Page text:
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states; and as it ripens at the very period in midsummer when fruits are scarcest, there can be no more welcome addition to our pomonal treasures, than its deep purple and luscious berries. According to Loudon, it is a tree of great durability; in proof of which he quotes a specimen at Sion House, 300 years old, which is supposed to have been planted in the 16th century, by the botanist Turner.

The White mulberry, (M. alba,) is the species upon the leaves of which the silk worms are fed. The fruit is insipid and tasteless, and the tree is but little cultivated to embellish ornamental plantations, though one of the most useful in the world, when its importance in the production of silk is taken into account. There are a great number of varieties of this species to be found in the different nurseries and silk plantations; among them the Chinese mulberry, (M. multicaulis,) grows rapidly, but scarcely forms more than a large shrub, at the north; and its very large, tender, and soft green foliage is interesting in a large collection. The fruit is we believe of no importance; but it is the most valnable of all mulberries as food for the silk worm, while its growth is the most vigorous, and its leaves more easily gathered than those of any other tree of the genus.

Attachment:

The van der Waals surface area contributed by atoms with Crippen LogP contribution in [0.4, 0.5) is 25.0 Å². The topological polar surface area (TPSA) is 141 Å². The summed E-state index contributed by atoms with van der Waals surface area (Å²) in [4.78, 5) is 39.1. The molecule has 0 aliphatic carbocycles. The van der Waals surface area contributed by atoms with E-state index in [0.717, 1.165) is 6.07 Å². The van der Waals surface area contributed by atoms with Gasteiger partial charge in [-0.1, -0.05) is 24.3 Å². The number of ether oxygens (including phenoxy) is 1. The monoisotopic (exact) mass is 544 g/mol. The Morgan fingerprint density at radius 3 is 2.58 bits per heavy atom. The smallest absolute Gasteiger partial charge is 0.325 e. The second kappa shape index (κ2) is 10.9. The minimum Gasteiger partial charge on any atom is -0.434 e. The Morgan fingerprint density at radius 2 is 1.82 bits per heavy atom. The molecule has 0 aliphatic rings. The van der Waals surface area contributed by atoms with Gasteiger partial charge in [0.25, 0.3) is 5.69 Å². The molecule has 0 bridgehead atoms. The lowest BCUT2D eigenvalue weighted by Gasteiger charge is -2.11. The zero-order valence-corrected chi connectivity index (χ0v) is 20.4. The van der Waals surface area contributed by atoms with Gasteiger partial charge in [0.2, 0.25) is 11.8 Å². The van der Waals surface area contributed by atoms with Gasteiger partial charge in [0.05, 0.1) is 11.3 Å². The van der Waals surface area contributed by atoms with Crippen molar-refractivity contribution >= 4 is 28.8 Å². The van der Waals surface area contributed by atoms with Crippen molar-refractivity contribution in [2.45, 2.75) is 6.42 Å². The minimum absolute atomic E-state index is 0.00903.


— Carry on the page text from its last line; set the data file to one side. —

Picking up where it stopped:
Nat. Ord. Urticaces.

Lin. Syst. Diccia, Tetrandria.

The Paper mulberry is an exotic tree of a low growth, rarely exceeding twenty-five or thirty feet, indigenous to Japan and the South Sea Islands, but very common in our